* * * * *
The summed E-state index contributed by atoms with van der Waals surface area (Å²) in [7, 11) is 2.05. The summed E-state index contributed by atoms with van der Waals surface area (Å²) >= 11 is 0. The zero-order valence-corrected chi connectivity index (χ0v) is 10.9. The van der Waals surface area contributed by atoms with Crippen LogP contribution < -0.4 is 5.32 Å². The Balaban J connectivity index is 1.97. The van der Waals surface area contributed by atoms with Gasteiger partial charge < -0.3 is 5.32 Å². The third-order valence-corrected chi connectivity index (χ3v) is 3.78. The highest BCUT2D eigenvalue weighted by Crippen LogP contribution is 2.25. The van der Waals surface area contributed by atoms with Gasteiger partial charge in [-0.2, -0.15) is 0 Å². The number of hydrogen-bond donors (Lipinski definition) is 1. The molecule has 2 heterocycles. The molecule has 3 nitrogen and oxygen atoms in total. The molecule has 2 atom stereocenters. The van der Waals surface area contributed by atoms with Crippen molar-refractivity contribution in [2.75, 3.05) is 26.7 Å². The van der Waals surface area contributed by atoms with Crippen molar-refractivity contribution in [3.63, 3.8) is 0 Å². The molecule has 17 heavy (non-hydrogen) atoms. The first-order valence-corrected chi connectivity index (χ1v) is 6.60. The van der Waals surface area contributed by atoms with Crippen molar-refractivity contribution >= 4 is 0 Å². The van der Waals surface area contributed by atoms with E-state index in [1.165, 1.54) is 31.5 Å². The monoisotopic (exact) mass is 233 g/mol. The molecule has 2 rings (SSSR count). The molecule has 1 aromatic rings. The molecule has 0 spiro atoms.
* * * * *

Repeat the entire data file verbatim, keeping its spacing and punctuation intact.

The summed E-state index contributed by atoms with van der Waals surface area (Å²) in [7, 11) is 2.05. The summed E-state index contributed by atoms with van der Waals surface area (Å²) >= 11 is 0. The zero-order valence-corrected chi connectivity index (χ0v) is 10.9. The van der Waals surface area contributed by atoms with Crippen LogP contribution < -0.4 is 5.32 Å². The Balaban J connectivity index is 1.97. The van der Waals surface area contributed by atoms with Gasteiger partial charge < -0.3 is 5.32 Å². The third-order valence-corrected chi connectivity index (χ3v) is 3.78. The highest BCUT2D eigenvalue weighted by Crippen LogP contribution is 2.25. The van der Waals surface area contributed by atoms with Gasteiger partial charge in [-0.2, -0.15) is 0 Å². The number of hydrogen-bond donors (Lipinski definition) is 1. The molecule has 2 heterocycles. The molecule has 3 nitrogen and oxygen atoms in total. The molecule has 2 atom stereocenters. The van der Waals surface area contributed by atoms with Crippen molar-refractivity contribution in [2.75, 3.05) is 26.7 Å². The van der Waals surface area contributed by atoms with Crippen molar-refractivity contribution in [3.63, 3.8) is 0 Å². The molecule has 17 heavy (non-hydrogen) atoms. The first-order valence-corrected chi connectivity index (χ1v) is 6.60. The van der Waals surface area contributed by atoms with Crippen molar-refractivity contribution >= 4 is 0 Å². The van der Waals surface area contributed by atoms with E-state index in [1.165, 1.54) is 31.5 Å². The monoisotopic (exact) mass is 233 g/mol. The molecule has 2 rings (SSSR count). The molecule has 1 aromatic rings. The molecule has 0 spiro atoms.